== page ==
A preferred embodiment of the present invention comprises a method for changing the orientation of a graphic object in response to changes in the variable position of that object on the display of a computer. The position of the graphic object on the display is determined by the position of a control point having a fixed position in relation to the object and a variable position in relation to the display. The control point is operative to change its position in response to translational signals received by an interactive control device, and the computer is operative to display the object at each position of the control point. A change in the orientation of the object to be displayed at the new position of the control point is determined by establishing a following point having a fixed position with respect to the object and a variable position with respect to the display, and tracking the variable position of the following point behind the path of the motion of the control point. The path of the control point is tracked by the following point by determining the direction and magnitude of change in a vector extending between the control point and the following point and then changing the variable position of the following point to normalize the magnitude of the vector in that direction of change.
These and other embodiments of the present invention will no doubt become apparent to those skilled in the art after having read the following detailed disclosure of a preferred embodiment which is illustrated in the several figures of the drawing.
FIG. 1 is a prior art illustration of the position and static orientation of an interactively controlled cursor in accordance with prior art methods of cursor manipulation;
FIG. 2 is an illustration of the various positions and orientations of the cursor of FIG. 1 when manipulated in accordance with the preferred embodiment of the present invention;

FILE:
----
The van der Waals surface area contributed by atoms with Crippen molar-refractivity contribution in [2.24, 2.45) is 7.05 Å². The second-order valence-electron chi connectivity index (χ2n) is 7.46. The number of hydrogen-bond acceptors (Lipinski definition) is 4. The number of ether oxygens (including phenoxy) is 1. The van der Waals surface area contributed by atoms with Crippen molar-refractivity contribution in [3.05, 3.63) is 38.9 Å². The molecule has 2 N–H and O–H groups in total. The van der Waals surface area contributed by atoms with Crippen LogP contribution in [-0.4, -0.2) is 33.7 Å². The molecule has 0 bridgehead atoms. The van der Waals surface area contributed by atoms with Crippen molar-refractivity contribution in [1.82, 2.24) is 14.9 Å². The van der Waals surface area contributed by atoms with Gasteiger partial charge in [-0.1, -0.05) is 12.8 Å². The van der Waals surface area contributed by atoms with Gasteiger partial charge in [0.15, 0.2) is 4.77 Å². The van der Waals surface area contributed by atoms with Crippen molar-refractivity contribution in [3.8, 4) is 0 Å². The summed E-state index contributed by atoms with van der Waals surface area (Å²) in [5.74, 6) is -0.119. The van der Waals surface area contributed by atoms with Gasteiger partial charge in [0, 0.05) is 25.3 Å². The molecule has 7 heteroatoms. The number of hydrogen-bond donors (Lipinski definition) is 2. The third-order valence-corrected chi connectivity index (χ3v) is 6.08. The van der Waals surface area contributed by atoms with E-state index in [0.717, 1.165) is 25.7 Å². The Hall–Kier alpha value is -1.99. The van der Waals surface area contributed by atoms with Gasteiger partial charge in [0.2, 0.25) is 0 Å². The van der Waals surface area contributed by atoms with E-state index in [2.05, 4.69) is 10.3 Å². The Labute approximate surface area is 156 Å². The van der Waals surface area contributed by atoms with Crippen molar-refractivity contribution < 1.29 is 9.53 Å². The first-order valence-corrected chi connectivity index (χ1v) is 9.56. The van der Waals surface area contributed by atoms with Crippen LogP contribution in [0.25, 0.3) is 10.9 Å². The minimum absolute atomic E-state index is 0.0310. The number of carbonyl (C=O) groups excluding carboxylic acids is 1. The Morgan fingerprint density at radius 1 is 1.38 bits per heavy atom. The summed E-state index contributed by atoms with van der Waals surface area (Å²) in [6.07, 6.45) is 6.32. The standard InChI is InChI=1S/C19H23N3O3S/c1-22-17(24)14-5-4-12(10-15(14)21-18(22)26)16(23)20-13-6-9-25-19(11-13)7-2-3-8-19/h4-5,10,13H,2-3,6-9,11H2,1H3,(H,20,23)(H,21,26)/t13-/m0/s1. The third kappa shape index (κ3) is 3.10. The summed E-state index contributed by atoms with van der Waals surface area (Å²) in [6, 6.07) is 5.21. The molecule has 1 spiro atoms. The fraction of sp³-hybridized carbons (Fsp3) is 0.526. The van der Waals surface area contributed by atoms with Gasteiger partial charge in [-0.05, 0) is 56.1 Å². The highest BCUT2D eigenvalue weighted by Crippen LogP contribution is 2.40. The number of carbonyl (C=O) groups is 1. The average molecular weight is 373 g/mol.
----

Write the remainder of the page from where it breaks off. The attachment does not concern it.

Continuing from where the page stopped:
FIGS. 3a and 3b are illustrations depicting two cursor images and corresponding alignment vectors in accordance with the preferred embodiment of the present PG,5 invention;
FIG. 4 is an illustration depicting the change in position of a two-dimensional cursor image and the corresponding change in the orientation of that image in accordance with the preferred embodiment of the present invention;
FIG. 5 is a block diagram illustrating the sequence of steps utilized by the present invention to determine the orientation of the cursor image in response to the translational motion depicted in FIG. 4;
FIG. 6 is an illustration depicting various cursor orientations which can be stored in memory and used in accordance with the present invention;
FIG. 7 is an illustration depicting a three-dimensional cursor image and a corresponding change in the orientation of that image in accordance with the preferred embodiment of the present invention; and
FIG. 8 is an illustration depicting the angular relationship between the vectors depicted in FIG. 7.
FIG. 1 illustrates the appearance of a cursor image 10 when moved between a number of different positions on a computer screen using prior art methods of controlling the appearance of that cursor image. As cursor image 10 is moved from its starting position 12 to its ending position 14, its orientation in relation to the display over which it is moved remains static. In contrast, FIG. 2 illustrates how the same cursor image 10 would appear when moved through the same series of positions using the method of the preferred embodiment of the present invention. When the method of the present invention is applied to the cursor image 10, the cursor image 10 not only changes its position as it moves from starting position 12 to ending position 14, it also changes its orientation with respect to the screen in a manner which replicates a natural physical motion.
The manner in which the cursor image 10 changes its orientation, at least with respect to the cursor images depicted in FIG. 2, can be analogized to the movement of a board being dragged around on the ground by one of its ends. This concept is illustrated with respect to the cursor images depicted in FIG. 2, wherein the position of the working point 16 of the cursor image 10 is depicted as moving between the various positions depicted on the screen while dragging the tail 18 of the cursor image 10 behind it. This technique for manipulating the position and orientation of the cursor image is considered to replicate a natural physical motion because the motion of the cursor image models the motion of the dragging board.